The Getty Conservation Institute and the Dunhuang Academy are organizing a conference entitled "Conservation of Ancient Sites on the Silk Road, II: Wall Painting Conservation, Site, and Visitor Management." This international gatheringto be held at the Mogao grottoes site at Dunhuang in the People's Republic of China, August 25-29, 2003—is a follow-up to the 1993 conference, "Conservation of Ancient Sites on the Silk Road: An International Conference on the Conservation of Grotto Sites."
The purpose of the conference is to disseminate the results of the last 10 years of collaborative work between the GCI and the Dunhuang Academy and to provide a forum for the exchange of ideas on the conservation and management of cave temple sites in China and along the Silk Road. The conference seeks to bring together some 200 specialists in relevant aspects of cultural preservation and to forge closer collaboration between professionals from the East and West. Participation is encouraged from professionals directly engaged in conservation and management of sites in China and from those whose experience with other classes of cultural sites may bring new approaches and insights to the problems of Silk Road sites. Because of limited facilities, the number of non-Chinese delegates will be restricted to 100.
The conference schedule will allow time for visits to the Mogao grottoes, a World Heritage Site near Dunhuang in Gansu Province. Since 1989, the GCI and the Dunhuang Academy (the authority responsible for the study, conservation, and management of the Mogao site) have been collaborating on the conservation of the Mogao cave temples, whose wall paintings and statuary date from the 4th to the 14th centuries. The region's art and cultural heritage—preserved until recently by their isolation and the dry climate—now require the attention of the conservation community if they are to survive present-day tourism pressures and development.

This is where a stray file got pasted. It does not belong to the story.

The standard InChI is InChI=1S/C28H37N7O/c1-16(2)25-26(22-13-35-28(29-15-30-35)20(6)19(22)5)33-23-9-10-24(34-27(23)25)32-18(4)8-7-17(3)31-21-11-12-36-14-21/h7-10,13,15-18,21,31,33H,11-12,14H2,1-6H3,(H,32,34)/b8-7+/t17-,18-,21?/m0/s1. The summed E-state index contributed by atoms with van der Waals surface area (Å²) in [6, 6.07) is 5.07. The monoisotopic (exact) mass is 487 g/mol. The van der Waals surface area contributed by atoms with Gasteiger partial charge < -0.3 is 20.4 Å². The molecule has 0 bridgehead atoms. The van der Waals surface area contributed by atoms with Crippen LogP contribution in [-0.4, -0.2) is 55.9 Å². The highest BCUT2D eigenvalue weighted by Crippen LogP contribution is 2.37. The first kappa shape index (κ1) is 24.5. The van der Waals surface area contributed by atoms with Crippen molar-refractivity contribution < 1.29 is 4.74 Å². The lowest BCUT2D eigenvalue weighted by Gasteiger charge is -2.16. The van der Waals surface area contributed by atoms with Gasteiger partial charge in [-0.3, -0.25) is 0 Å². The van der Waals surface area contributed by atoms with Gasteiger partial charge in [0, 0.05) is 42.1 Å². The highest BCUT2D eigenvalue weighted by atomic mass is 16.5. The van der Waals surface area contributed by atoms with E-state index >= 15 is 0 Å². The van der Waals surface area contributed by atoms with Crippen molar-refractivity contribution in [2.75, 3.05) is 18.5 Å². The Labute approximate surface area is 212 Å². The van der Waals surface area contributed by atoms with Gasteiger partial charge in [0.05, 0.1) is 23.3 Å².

A nine-day postconference tour visiting Silk Road sites between Urümqi and Kashgar, in Xinjiang Uygur Autonomous Region, and a one-day postconference tour to the Yulin cave temples are planned.
The conference announcement—including a call for papers and a form to express interest—is posted in the Conservation section of the Getty Web site, http://www.getty.edu/conservation/. A conference registration form, along with further details on the conference program and the postconference tour itinerary, will be posted in spring 2002. Participants from within China should contact:
Dr. Li Zuixiong
Dunhuang, Gansu Province 736200
Tel.: 937 886-9040
Fax: 937 886-9103